By Robby Stern
My wife, Dina, has been a school nurse at a middle school in Renton for five years. Previously, she was at the outpatient pediatric clinic at Harborview for 20 years, and worked at several other jobs as a pediatric nurse and labor and delivery nurse. She is an amazingly caring human being and we are lucky to have her delivering health care to our children.
All of this is an introduction to why I am so angry at the “educational reformers” who attack our teachers and our public schools.
Dina is a veteran nurse. She has seen it all! She has first-hand knowledge of the physical and emotional challenges confronted by the children in our schools. She is deeply aware of the obstacles faced by students, teachers and staff in the schools.
While talking over the dinner table in the evening, sometimes my mouth and the mouth of my father in law (who lives with us) literally drop open at the complexity of the day to day challenges faced by our educators.
Bill Gates, Arnie Duncan and all the “experts” and politicians who think they know best should spend a school year in our schools (not one of their expensive private schools) and really learn the challenges faced by people who are devoting their lives to public education. The Seattle Times editorial writers frequently discuss how the legislature failed our children by not requiring the use of test scores to evaluate teachers. Have any of these journalists spent really significant time in these schools?
Lack of resources is obviously a huge issue. We need additional caring people in the schools to help. Besides smaller class sizes, we need social services to provide support to kids in the schools as well as providing support to parents to assist them in assisting their kids.
Teaching is incredibly stressful. Teachers put in much more time than just the time they spend in the classroom. They also make significant financial sacrifices, as does my wife, in purchasing supplies that are needed and are not covered through the school budgets.
I believe there needs to be a sabbatical system where after certain number of years, teachers can get time off with pay to recharge. Some might say that they get summers off but because of teacher pay scales, many, if not most teachers have to find other work during the summer and besides that, the summer break is really not sufficient to recharge. The school year for most school employees finishes at the end of June and they are back planning and working by the beginning of August.
We should be honoring our educators, not by just simply saying “we honor our educators”. Words are cheap and the politicians and corporate types (in which I include the Seattle Times Editorial Board) can talk but they do not put their money where their mouth is.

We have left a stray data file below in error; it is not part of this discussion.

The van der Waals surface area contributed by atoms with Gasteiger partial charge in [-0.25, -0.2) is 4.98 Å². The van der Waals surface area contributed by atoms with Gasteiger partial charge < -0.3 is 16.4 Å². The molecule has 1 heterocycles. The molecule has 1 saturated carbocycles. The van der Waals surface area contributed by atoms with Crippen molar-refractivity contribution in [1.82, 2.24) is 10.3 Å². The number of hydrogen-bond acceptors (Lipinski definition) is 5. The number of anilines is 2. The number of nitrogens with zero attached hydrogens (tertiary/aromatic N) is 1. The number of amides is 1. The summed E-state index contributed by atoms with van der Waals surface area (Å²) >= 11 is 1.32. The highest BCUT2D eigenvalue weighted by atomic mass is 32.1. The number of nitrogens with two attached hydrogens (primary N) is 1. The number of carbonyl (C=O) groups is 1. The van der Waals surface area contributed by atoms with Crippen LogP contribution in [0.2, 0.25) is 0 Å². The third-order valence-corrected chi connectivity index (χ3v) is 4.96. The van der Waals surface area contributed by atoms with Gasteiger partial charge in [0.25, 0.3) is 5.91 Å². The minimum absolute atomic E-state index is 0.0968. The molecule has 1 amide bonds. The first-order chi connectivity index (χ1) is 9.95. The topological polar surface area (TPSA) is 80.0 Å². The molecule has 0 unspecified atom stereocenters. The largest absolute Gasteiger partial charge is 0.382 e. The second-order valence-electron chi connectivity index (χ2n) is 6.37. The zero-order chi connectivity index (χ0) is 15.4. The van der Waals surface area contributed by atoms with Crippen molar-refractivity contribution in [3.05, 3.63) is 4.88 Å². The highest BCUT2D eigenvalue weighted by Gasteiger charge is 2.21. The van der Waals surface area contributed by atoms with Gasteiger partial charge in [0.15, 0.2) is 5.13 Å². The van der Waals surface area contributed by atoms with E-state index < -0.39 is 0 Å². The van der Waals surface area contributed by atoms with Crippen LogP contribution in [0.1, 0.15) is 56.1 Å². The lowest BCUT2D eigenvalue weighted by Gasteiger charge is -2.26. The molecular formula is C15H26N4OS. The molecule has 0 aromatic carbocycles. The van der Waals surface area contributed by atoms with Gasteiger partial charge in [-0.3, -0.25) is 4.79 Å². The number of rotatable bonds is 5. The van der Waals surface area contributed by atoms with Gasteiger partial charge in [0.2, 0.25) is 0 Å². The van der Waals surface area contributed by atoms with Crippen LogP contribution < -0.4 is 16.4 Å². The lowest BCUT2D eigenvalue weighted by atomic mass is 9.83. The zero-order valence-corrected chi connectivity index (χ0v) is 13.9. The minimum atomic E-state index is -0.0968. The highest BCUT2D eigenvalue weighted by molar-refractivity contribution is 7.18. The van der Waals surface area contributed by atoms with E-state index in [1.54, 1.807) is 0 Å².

The Washington Supreme Court ruled in the McCleary case that the Washington state constitution declared funding of K-12 education the paramount constitutional duty of the state. We can anticipate that a large number and perhaps a majority of legislators will declare that they have to cut social and health programs to meet the constitutional mandate.
If these elected leaders think we will make progress in educating our children by cutting health care and social services to increase education funding, they are wrong. Our kids and families need additional services, not less services, in order for the kids to be able to come to school ready and able to learn and be successful.
The corporate educational reformers could volunteer to give up their tax breaks that the legislature has handed out like candy in a candy store and join the effort to close tax loop holes. They could fight (like a few of them have done) for a fairer taxing system, making the wealthy pay their fair share. But instead, we can look forward to the next Seattle Times editorial that shamelessly carries the water for their owner, by advocating for the repeal of the Washington inheritance tax. Many of these corporate types do everything they can to avoid taxes while criticizing our educators. (Microsoft has gazillions of $$s in off shore accounts!)
Thank you teachers, administrators and support staff in our public schools. Through your work, you truly are trying to make our communities a better place to live.
Upcoming Legislative Session
PSARA will be active in the 2015 legislative session. Many critical decisions are on the docket including the passage of a state operating budget, transportation budget and capital budget to cover the period from July, 2015 to the end of June, 2017. PSARA’s lobbyist, Pam Crone, will be our eyes and ears in Olympia, advocating on our behalf on the issues we prioritize.
There are some critical races in November that will determine the direction the legislature will go during the 2015 session. Besides reading the interview with state AFL-CIO president Jeff Johnson in this issue of the Advocate, take a look at the website of the WA State Labor Council, AFL/CIO and other progressive groups to see who they have endorsed and what races they have designated as critical. Please consider responding to their requests for assistance during this campaign season.
You can also help us formulate PSARA’s legislative priorities for the 2015 legislative session. PSARA’s Government Relations Committee (to which all PSARA members are welcome) will present a list of legislative priorities to PSARA’s Executive Board. In turn, these priorities will be presented to our membership at the Legislative Conference to be held on Wednesday, November 12 from 10 a.m. to noon at the offices of UFCW 21.
Please sign up to attend the conference and also plan to participate with us when we ask you to be active during the legislative session.